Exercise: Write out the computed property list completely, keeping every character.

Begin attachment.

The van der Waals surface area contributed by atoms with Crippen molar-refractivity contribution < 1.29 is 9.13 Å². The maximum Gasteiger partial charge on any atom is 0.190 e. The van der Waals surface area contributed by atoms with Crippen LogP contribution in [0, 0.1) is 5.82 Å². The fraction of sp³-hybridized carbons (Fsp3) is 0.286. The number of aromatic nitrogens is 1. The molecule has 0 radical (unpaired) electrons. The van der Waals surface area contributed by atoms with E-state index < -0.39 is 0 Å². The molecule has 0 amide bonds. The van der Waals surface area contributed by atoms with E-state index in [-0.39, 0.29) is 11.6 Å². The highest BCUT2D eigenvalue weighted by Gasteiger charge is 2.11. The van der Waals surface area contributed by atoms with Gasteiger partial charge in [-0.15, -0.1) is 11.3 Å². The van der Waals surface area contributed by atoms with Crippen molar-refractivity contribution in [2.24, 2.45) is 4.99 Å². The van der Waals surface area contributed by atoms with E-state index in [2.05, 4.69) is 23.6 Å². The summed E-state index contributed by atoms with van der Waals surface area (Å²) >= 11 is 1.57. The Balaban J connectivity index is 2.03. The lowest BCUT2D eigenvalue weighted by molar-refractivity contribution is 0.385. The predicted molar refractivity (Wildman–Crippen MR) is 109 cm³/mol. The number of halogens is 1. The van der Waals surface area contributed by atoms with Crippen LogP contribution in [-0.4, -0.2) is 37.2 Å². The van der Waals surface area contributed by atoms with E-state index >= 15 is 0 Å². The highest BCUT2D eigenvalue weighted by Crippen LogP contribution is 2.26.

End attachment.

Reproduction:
The van der Waals surface area contributed by atoms with Crippen molar-refractivity contribution < 1.29 is 9.13 Å². The maximum Gasteiger partial charge on any atom is 0.190 e. The van der Waals surface area contributed by atoms with Crippen LogP contribution in [0, 0.1) is 5.82 Å². The fraction of sp³-hybridized carbons (Fsp3) is 0.286. The number of aromatic nitrogens is 1. The molecule has 0 radical (unpaired) electrons. The van der Waals surface area contributed by atoms with E-state index < -0.39 is 0 Å². The molecule has 0 amide bonds. The van der Waals surface area contributed by atoms with E-state index in [-0.39, 0.29) is 11.6 Å². The highest BCUT2D eigenvalue weighted by Gasteiger charge is 2.11. The van der Waals surface area contributed by atoms with Gasteiger partial charge in [-0.15, -0.1) is 11.3 Å². The van der Waals surface area contributed by atoms with Crippen molar-refractivity contribution in [2.24, 2.45) is 4.99 Å². The van der Waals surface area contributed by atoms with E-state index in [2.05, 4.69) is 23.6 Å². The summed E-state index contributed by atoms with van der Waals surface area (Å²) >= 11 is 1.57. The Balaban J connectivity index is 2.03. The lowest BCUT2D eigenvalue weighted by molar-refractivity contribution is 0.385. The predicted molar refractivity (Wildman–Crippen MR) is 109 cm³/mol. The number of halogens is 1. The van der Waals surface area contributed by atoms with Crippen LogP contribution in [-0.4, -0.2) is 37.2 Å². The van der Waals surface area contributed by atoms with E-state index >= 15 is 0 Å². The highest BCUT2D eigenvalue weighted by Crippen LogP contribution is 2.26.